The rainbow idea is incredibly bad. It looks like Obama campaign (Obama is NOT popular at all in USA anymore - or Europe). Your rainbow design looks like that:

Inline image 1 

Everything I see here in your mail is awful, Taka. Sorry to be so frank, but you asked.

Beautiful Japan, and the other seven phrases are just plain amateurish and terrible copy writing

Here, I'll help you guys... You seem so stuck on "7" so how's this? "The Seven Enigma's of Japan" or "The Seven Splendors of Japan"? 

Yeah, I know that none of you guys have ever heard these words, but trust that any native speaker who graduated from elementary school probably has. These words sound at least passably erudite (look up the meaning of that word, please). 

Enigma or splendor may capture the imagination... Perhaps it makes me wonder and it is obvious that it is a phrase created by a professional writer and native speaker.

That's my advice to you.

PS: The rainbow is awful. Think about branding. An image should show me immediately what it is. Whenever you see a Coca Cola logo, you know immediately what it is. Foreign image of Japan is Fuji san, Geisha, Sushi, etc. Don't try to change 500 years of Japanese image in one dumb summer tourism campaign. It won't work. 



Taka wrote back to me later. Of course, they will not take my advice. He wrote:


""Enigma" is good as you explain the meaning of it but it might sound too complicated for difficult for Japanese to understand.


And so it goes. A campaign directed at native English speakers has catch copy rejected because non-native speakers won't understand it?


Brilliant!


That's how it works here in Japan. It looks like we're stuck with "Japan Has Seven Amazings!" for this year's (2012) campaign to draw tourists into Japan. Amazings!


And it goes on and on just like this, year after year... And they wonder why people don't visit?


That's why the tourism industry in Japan has been in the doldrums for decades; we have idiots writing and directing the campaign. But not to worry... You won't be embarrassed by these posters... They'll be hanging the posters in restaurants where only the Japanese will see them anyway....


Problem solved! and the end of another brilliant campaign and waste of taxpayer money... 


What's the chances they get it right next year?



9 comments:

Anonymous said...

How hard is it to come up with some positive adjectives that describe Japan, like, "peaceful beauty?"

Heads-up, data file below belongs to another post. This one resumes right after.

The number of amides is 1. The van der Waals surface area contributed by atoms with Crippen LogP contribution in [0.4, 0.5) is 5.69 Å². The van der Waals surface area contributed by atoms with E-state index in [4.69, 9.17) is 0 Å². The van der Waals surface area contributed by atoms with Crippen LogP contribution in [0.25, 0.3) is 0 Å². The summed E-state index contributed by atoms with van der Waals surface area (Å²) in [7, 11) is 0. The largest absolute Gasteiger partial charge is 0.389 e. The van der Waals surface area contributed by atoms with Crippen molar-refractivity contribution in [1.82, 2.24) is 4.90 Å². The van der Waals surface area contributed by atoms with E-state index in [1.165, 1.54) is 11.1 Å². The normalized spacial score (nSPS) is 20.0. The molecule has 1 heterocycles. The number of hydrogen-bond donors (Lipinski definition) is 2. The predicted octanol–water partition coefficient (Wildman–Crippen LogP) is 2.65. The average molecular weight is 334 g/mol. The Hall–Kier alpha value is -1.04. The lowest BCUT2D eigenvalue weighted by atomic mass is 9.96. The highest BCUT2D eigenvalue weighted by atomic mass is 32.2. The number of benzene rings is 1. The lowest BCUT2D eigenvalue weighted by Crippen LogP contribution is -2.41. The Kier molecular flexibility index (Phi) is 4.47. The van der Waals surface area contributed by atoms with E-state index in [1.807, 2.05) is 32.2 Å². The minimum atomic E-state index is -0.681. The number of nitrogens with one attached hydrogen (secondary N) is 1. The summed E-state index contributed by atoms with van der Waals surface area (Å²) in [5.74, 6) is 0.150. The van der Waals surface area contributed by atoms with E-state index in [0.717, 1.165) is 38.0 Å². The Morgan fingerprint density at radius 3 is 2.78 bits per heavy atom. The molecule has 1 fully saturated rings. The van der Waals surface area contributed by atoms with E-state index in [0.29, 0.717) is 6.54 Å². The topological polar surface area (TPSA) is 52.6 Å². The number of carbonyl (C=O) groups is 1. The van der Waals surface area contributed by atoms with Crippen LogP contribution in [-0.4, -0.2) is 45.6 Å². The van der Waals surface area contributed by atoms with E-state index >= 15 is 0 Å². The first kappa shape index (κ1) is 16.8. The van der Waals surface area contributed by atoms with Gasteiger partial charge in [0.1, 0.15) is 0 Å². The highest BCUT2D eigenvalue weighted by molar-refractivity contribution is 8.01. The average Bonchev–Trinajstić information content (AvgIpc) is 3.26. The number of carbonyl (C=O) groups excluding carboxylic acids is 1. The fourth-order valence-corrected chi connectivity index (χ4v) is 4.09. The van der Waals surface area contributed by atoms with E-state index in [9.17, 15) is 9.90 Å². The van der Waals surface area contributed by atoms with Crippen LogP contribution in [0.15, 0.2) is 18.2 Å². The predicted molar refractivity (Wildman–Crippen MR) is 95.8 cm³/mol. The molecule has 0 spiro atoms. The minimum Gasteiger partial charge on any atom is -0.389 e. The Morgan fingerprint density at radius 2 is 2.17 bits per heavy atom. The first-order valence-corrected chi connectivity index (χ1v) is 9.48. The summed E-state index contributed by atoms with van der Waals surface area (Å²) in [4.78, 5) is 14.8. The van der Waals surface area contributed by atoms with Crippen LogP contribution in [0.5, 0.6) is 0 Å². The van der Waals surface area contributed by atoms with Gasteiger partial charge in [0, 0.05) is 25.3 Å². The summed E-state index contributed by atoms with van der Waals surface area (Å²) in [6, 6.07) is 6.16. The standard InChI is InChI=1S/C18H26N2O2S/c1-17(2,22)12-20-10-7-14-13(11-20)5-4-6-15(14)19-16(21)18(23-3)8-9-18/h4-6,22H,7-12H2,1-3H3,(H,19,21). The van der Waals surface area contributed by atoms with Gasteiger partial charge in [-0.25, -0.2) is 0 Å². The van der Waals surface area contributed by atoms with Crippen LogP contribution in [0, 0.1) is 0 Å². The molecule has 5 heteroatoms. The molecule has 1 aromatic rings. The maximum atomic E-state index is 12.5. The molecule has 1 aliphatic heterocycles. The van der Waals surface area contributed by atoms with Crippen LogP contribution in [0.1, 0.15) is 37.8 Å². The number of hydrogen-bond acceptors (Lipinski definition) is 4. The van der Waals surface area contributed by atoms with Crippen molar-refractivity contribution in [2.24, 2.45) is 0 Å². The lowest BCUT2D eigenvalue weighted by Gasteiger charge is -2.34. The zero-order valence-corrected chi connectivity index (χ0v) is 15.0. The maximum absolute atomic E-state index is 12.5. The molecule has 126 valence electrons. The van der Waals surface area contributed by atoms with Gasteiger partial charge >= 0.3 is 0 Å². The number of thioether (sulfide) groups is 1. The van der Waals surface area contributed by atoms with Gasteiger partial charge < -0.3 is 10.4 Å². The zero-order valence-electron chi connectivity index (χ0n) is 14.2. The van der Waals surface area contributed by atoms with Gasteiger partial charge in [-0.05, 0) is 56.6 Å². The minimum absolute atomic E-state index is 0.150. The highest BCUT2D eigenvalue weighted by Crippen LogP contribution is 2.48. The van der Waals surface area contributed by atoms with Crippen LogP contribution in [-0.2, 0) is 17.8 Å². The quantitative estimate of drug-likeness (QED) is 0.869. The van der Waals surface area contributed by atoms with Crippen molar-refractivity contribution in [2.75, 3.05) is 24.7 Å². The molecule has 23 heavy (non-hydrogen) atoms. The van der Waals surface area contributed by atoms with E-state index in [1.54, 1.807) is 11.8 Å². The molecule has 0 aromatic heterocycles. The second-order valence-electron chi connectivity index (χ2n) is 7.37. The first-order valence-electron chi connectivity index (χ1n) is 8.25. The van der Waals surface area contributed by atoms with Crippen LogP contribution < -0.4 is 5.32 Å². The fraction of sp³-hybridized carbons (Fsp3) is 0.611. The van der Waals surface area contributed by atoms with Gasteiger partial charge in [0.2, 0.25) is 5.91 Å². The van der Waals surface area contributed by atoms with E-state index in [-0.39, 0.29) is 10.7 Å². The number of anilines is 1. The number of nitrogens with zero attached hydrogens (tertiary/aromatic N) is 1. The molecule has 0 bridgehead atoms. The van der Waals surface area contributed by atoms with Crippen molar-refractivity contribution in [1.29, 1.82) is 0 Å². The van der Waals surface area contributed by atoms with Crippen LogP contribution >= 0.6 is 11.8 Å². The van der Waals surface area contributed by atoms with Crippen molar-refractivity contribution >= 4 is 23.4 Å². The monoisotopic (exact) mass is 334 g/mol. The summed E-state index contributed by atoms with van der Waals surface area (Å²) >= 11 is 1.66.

Andy "In Japan" said...

People do enjoy reading bad Engrish. It's good for a raff. However, it's not at all a way to attract tourists to come here. Clueless government cronies are never going to produce anything worthwhile. Mike, you are casting pearls before swine.

Marc Sheffner said...

"""Enigma" is good as you explain the meaning of it but it might sound too complicated for difficult for Japanese to understand."

I think this says it all. The copy only has to sound good to Taka's (Japanese) boss, you ijit, Mike-san! And you've been here.. how long?

Laura said...

It's amazing the things that seem glaringly obvious to even a casual observer (like me) are not grasped by the people supposedly responsible for these money-wasting foolish campaigns. You are absolutely right about the fact that Japan needs to learn to tap in to the needs or desires of the many sophisticated visitors who come here.

Most Japanese tourist officials still seem to view all visiting "foreigners" as wide-eyed gaijin who know nothing about Japan or Japanese culture, while many are actually coming here for very specific purposes (to buy expensive knives for cooking, to buy unique pottery, taste nihonshu that is unavailable outside Japan, etc.).

On a side note, have you seen this? "Go to Japan? Shibuya is Convenient!"
http://shibuyakukanko.jp/
It still makes me laugh no matter how many times I look at it.

Anonymous said...
This comment has been removed by a blog administrator.
Anonymous said...

You sound like you are in a bad mood... Why so insecure?

mikeintokyorogers said...

Dear Anonyymous,

You sound like you are working on this crap project... If I'm so insecure, what are you afraid of?.... Another useless promotion?

Justin DiCenzo said...

Oh... Don't forget the ministry of economics and trade's glorious campaign!

COOL JAPAN.

What the hell is COOL JAPAN? It sounds like cool biz.

It's a real mystery why they think Japanese need to understand....

Taro 3Yen.com said...

I've been looking forward to the "Seven Amazings" campaign, but sadly more grammatical/OCD minds seemed to have prevailed and the Amazings slogan hasn't surfaced (yet), meh.

Japan must gambare and pick up the pace if they expect to take-back their title for the World's Best engrish, which China has usurped.